Consumer Response to Anthropomorphic Animal Images Based on Their Similarity to Humans

While humans have a long history of anthropomorphizing animals, the phenomenon has received little attention in consumer research. Findings of this research indicate that animals that are perceived to be moderately similar to humans are more frequently used as anthropomorphic mascots than animals that are either highly similar or relatively dissimilar to humans. However, results from an experimental study indicate that, while participants are indifferent between animal types when they are presented non-anthropomorphically, relatively dissimilar animals gain the most in terms of attitude favorability when presented anthropomorphically. I argue that these results are driven by a lower level of baseline similarity to humans in the nonanthropomorphic form. Thus, enhancing similarity to humans via anthropomorphism leads to positive violation of expectations and enhanced attraction toward relatively dissimilar animal images.


Paul M Connell (2011) ,"Consumer Response to Anthropomorphic Animal Images Based on Their Similarity to Humans", in E - European Advances in Consumer Research Volume 9, eds. Alan Bradshaw, Chris Hackley, and Pauline Maclaran, Duluth, MN : Association for Consumer Research, Pages: 468.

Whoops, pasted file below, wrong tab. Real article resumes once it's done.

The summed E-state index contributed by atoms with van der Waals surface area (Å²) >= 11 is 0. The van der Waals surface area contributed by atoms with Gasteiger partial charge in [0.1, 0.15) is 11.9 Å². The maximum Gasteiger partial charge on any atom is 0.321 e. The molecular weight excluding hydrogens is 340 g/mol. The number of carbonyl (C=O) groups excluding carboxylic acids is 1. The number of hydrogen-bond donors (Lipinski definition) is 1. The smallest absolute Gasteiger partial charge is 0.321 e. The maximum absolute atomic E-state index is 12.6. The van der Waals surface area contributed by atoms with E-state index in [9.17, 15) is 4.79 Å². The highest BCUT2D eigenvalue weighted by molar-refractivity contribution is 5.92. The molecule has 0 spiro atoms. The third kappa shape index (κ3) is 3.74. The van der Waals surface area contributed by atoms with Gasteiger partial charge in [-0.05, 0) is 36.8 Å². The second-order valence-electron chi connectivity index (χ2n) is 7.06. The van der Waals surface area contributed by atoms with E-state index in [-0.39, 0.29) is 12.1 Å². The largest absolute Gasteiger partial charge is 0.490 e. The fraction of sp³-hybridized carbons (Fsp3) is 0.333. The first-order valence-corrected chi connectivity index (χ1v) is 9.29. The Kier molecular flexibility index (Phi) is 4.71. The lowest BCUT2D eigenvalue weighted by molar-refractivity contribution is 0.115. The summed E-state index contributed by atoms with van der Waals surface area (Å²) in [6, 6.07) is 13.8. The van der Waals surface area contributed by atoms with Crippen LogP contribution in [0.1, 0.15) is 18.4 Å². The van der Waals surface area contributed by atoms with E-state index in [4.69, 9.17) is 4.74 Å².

Paul M Connell, Stony Brook University, United States


E - European Advances in Consumer Research Volume 9 | 2011

Share Proceeding

Featured papers

See More


C1. Promoting Subjective Preferences in Simple Choices During Sleep

Sizhi Ai, First Affiliated Hospital of Xinxiang Medical University
Yunlu Yin, University of Hong Kong
Yu Chen, Peking University
Lin Lu, Peking University
Lusha Zhu, Peking University
Jie Shi, Peking University

Read More


Understanding the Framing of Recommendations

Jia Gai, Erasmus University Rotterdam, The Netherlands
Anne-Kathrin Klesse, Erasmus University Rotterdam, The Netherlands

Read More


Sustainable Luxury: a Paradox or a Desirable Consumption?

Jennifer Jung Ah Sun, Columbia University, USA
Silvia Bellezza, Columbia University, USA
Neeru Paharia, Georgetown University, USA

Read More

Engage with Us

Becoming an Association for Consumer Research member is simple. Membership in ACR is relatively inexpensive, but brings significant benefits to its members.